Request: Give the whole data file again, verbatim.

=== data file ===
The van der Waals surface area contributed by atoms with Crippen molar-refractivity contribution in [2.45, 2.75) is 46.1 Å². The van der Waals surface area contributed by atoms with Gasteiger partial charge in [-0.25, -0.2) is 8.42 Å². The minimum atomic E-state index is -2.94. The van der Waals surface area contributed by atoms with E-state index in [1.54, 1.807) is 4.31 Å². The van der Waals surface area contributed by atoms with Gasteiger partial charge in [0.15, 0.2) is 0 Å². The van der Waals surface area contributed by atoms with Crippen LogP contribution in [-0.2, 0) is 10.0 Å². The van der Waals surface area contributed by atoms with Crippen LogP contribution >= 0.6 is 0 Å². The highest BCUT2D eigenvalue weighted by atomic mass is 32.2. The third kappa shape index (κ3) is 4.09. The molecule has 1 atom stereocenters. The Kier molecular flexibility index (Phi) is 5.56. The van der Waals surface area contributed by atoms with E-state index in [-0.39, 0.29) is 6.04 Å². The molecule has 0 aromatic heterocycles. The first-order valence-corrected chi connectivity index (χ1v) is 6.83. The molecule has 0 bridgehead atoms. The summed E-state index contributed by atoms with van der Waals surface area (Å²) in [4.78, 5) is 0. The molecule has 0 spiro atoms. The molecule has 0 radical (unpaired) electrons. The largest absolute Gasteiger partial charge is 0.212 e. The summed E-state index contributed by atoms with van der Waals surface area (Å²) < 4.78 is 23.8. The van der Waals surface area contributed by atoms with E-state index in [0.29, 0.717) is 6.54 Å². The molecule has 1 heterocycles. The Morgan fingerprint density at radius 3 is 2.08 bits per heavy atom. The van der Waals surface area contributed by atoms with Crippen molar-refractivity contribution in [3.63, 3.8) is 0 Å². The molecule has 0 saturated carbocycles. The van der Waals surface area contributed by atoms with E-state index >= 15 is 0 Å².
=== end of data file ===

The van der Waals surface area contributed by atoms with Crippen molar-refractivity contribution in [2.45, 2.75) is 46.1 Å². The van der Waals surface area contributed by atoms with Gasteiger partial charge in [-0.25, -0.2) is 8.42 Å². The minimum atomic E-state index is -2.94. The van der Waals surface area contributed by atoms with E-state index in [1.54, 1.807) is 4.31 Å². The van der Waals surface area contributed by atoms with Gasteiger partial charge in [0.15, 0.2) is 0 Å². The van der Waals surface area contributed by atoms with Crippen LogP contribution in [-0.2, 0) is 10.0 Å². The van der Waals surface area contributed by atoms with Crippen LogP contribution >= 0.6 is 0 Å². The highest BCUT2D eigenvalue weighted by atomic mass is 32.2. The third kappa shape index (κ3) is 4.09. The molecule has 1 atom stereocenters. The Kier molecular flexibility index (Phi) is 5.56. The van der Waals surface area contributed by atoms with E-state index in [-0.39, 0.29) is 6.04 Å². The molecule has 0 aromatic heterocycles. The first-order valence-corrected chi connectivity index (χ1v) is 6.83. The molecule has 0 bridgehead atoms. The summed E-state index contributed by atoms with van der Waals surface area (Å²) in [4.78, 5) is 0. The molecule has 0 spiro atoms. The molecule has 0 radical (unpaired) electrons. The largest absolute Gasteiger partial charge is 0.212 e. The summed E-state index contributed by atoms with van der Waals surface area (Å²) < 4.78 is 23.8. The van der Waals surface area contributed by atoms with E-state index in [0.29, 0.717) is 6.54 Å². The molecule has 1 heterocycles. The Morgan fingerprint density at radius 3 is 2.08 bits per heavy atom. The van der Waals surface area contributed by atoms with Crippen molar-refractivity contribution in [3.63, 3.8) is 0 Å². The molecule has 0 saturated carbocycles. The van der Waals surface area contributed by atoms with E-state index >= 15 is 0 Å².